How to Help the Poor

Using a new measure of poverty which adjusts for area costs of living, in-kind benefits, health care costs and other factors, the Census Bureau released a new report today (reported

-poverty/51108410/1″>here in USA Today) showing that the number of people in poverty is about 49.1 million, 6% higher than the 46.2 million originally estimated in September. The demographics of poverty have shifted as well. Fewer blacks and children live in poverty but the new numbers show more poverty among whites, Asians, Hispanics and the elderly.

Depending on what side of the political spectrum you are on, these numbers can be interpreted as an indictment that more federal and state poverty aid is needed, or that the current system, regardless of how generous it is, is not particularly effective at getting people out of poverty. Of course, an unemployment rate hovering at 9 percent doesn’t help matters. But the debate about how to deal with poverty often centers around the question, “What more should government be doing?” More tax credits? More food stamps? New programs? Free diapers? The more important, but often ignored question is, “What should the government stop doing that creates barriers for the poor?”

Earlier this year, NCPA published a report detailing the challenges faced by the poor in obtaining reasonably-priced services or using their own talents to provide income-producing services. These challenges are often a result of state or local restrictions and requirements that limit competition. For example:

  • Licensing requirements for child care services make it difficult for low-income families to afford child care so they can work; these requirements also create barriers to individuals who wish to earn an income through caring for children in their own homes.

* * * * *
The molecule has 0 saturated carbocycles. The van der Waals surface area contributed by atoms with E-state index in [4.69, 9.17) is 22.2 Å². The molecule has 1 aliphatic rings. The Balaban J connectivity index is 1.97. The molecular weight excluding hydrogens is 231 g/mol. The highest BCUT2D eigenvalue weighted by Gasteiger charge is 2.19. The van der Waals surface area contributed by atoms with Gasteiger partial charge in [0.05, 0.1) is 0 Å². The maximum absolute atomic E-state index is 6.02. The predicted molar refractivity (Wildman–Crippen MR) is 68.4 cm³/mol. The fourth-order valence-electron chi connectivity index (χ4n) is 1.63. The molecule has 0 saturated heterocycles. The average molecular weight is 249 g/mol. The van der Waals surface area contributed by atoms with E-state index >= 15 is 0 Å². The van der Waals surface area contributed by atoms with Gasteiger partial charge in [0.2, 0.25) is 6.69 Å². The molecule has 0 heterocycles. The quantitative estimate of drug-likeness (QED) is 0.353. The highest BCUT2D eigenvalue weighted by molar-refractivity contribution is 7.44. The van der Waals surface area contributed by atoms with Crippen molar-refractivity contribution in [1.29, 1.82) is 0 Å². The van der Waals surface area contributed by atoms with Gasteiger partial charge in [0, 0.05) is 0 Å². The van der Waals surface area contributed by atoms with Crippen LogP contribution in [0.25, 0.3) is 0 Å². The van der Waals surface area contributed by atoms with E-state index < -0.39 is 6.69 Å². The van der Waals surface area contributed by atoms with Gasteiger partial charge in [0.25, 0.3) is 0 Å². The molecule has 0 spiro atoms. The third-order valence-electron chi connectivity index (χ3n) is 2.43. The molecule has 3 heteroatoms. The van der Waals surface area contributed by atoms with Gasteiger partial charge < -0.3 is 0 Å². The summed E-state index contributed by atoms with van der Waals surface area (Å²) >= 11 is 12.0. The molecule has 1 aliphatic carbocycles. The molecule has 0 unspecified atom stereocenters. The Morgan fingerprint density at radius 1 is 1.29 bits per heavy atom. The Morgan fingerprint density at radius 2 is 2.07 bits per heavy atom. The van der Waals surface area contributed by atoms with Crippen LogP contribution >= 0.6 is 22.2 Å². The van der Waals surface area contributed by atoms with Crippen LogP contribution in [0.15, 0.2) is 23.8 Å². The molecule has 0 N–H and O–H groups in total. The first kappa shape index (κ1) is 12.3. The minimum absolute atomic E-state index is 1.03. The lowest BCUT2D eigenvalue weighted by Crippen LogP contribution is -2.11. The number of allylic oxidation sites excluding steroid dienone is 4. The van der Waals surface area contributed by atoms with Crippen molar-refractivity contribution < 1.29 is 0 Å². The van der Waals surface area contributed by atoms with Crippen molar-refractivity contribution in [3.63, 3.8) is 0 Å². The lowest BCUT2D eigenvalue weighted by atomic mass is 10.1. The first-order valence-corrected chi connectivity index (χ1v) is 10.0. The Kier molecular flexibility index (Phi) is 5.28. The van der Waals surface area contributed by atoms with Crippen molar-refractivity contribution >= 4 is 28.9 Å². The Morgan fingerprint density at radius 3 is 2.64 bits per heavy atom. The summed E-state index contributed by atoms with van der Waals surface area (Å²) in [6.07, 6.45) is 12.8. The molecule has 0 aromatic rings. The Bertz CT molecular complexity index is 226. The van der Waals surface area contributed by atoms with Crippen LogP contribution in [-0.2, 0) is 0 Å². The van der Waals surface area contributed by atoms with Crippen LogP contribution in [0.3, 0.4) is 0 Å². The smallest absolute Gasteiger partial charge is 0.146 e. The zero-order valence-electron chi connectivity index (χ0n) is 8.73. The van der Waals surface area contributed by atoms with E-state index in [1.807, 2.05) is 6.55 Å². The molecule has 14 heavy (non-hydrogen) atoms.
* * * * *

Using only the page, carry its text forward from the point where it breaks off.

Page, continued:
• Zoning regulations that require minimum lot sizes, expensive building material, or prohibit modular homes make housing unaffordable for the poor.
  • Regulations that prohibit transportation alternatives such as jitneys, or limit the number of cabs allowed in a city increase the cost of transportation for those without cars. These regulations also create barriers for individuals who wish to start their own transportation services as a source of income.

The Census

report also found higher poverty rates in urban areas than in rural areas due to cost of living differences. This is not suprising considering that it is more common for large cities and suburbs to impose restrictions that limit access to affordable services for the poor.

Just as there are alternative ways of measuring poverty, there are also alternative ways ot addressing poverty. Sometimes it can be as simple as lifting regulatory barries that limit the ability of the poor to buy goods and sell services in the marketplace.

 

 

 

 

 

 

 

 

Comments (2)

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  1. P.L. Sonis says:

    True poverty?! I don’t think so. This poverty is the “preserve your federal job”-type of poverty. And it’s a shame. There are truly needy people whom we could help even more if the precious dollars for aid weren’t spent on people who already have $100 sneakers and cell phones.

  2. Jersey Boll says:

    Hot directly related to this topic, but a tax and spending issue just the same, is tour article of 1/19 re: 48.6% of households receive some sort of gov’t assistance. A figure that’s hard to believe, but shows, in black & white why Obama will be hard to beat. It was started before him, but he accelerated the massive dependency he strives for; right of the pages of the Cloward-Piven Strategy which he seems to be following. The fragmented, fighting-each-other R Party, has their hands full with this 48.6 stat.

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